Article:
Friday, September 11, 2015

Auctioneer (Another Engine)

What is at the other end I don't know 
Another friend, another wife, another morning spent

Although the automobile gets the most press, the train has been a central image of rock and roll since its very earliest days, with Elvis Presley's haunting yet triumphant cover of Junior Parker's "Mystery Train" and Chuck Berry's joyously ambitious "Johnny B. Goode," up through the Rolling Stones' rapacious yet amazing cover of Robert Johnson's "Love in Vain" and even the punk-pop perfection of The Clash's "Train in Vain." It's not exactly surprising, given the earliest rock and roll tended to be made by poor, largely rural artists, for whom trains were often a way of life—if not the traveling on, then the driving rhythms and long, low lonesome whistle.

It's also not surprising trains would appeal to the defiantly outsider southern R.E.M., even if there's a certain humorous irony in it figuring so prominently in the first album they recorded outside their native south. There's a literal and figurative power to the train in American folklore and history, and it's been argued that the sound of the train was a large factor in first the blues shuffle and later rock and roll's related rhythms. Naturally, then, "Auctioneer (Another Engine)" would bear absolutely no resemblance to the blues and instead be the closest the post-punk band would ever come to an outright punk song.

The pounding four on the floor throughout most of the song is closer to a Black Flag song than any of the other classic rock train songs, and much more aggressive than any other song on Fables of the Reconstruction of the Fables, even the acidic "Feeling Gravitys Pull"—in fact, it's the second fastest song the band would ever record, and an odd, jarring filling between its two far more sedate and seemingly introspective neighbors to either side, "Kahoutek" and "Good Advices."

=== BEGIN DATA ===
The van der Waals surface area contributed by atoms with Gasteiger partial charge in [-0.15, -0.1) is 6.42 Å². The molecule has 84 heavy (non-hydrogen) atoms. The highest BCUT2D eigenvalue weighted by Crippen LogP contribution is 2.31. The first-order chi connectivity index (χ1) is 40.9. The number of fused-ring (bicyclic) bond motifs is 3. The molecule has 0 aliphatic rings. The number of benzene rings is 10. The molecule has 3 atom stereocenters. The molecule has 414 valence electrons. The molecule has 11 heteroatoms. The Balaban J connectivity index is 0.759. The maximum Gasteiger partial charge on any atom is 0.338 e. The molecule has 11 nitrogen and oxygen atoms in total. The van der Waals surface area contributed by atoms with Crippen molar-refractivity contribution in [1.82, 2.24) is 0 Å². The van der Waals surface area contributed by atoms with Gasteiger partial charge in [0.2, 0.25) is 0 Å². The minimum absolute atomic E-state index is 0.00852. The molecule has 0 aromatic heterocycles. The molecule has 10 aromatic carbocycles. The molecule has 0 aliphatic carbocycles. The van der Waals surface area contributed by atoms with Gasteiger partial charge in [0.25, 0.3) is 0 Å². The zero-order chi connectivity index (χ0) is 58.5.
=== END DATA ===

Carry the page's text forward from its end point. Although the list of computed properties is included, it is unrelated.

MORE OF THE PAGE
And yet. This is R.E.M., so naturally things aren't quite what they seem. For all its sonic fury, the lyrics betray the same concerns Stipe's been wrestling with for the entire album.
She didn't want to get pinned down by her prior town
Get me to the train on time, here, take this nickel, make a dime
Take this penny and make it into a necklace when I leave
What is at the other end I don't know, another friend
Another wife, another morning spent
Looked at out of context, one would expect this to be a typically moody, atmospheric R.E.M. number, especially given that it's on Fables of the Reconstruction of the Fables. And yet, of course, it's just the opposite. And yet, if one looks past the speed and focuses on the themes, one sees how it relates to the tracks which bookend it:
Home is a long way away
I'd like it here if I could leave and see you from a long way away
At least it's something you've left behind—like Kohoutek, you were gone
Fever built a bridge, reason tore it down
R.E.M. went on to make better albums, but not even the great and powerful Automatic for the People was more unified tonally, and that's an under-appreciated trait. Also, as this song and their earliest shows show, it turns out R.E.M. might have made a half-decent punk band. But it's probably for the best that they didn't go further in that direction and chose a very different route instead.

Listen to the bargain holler

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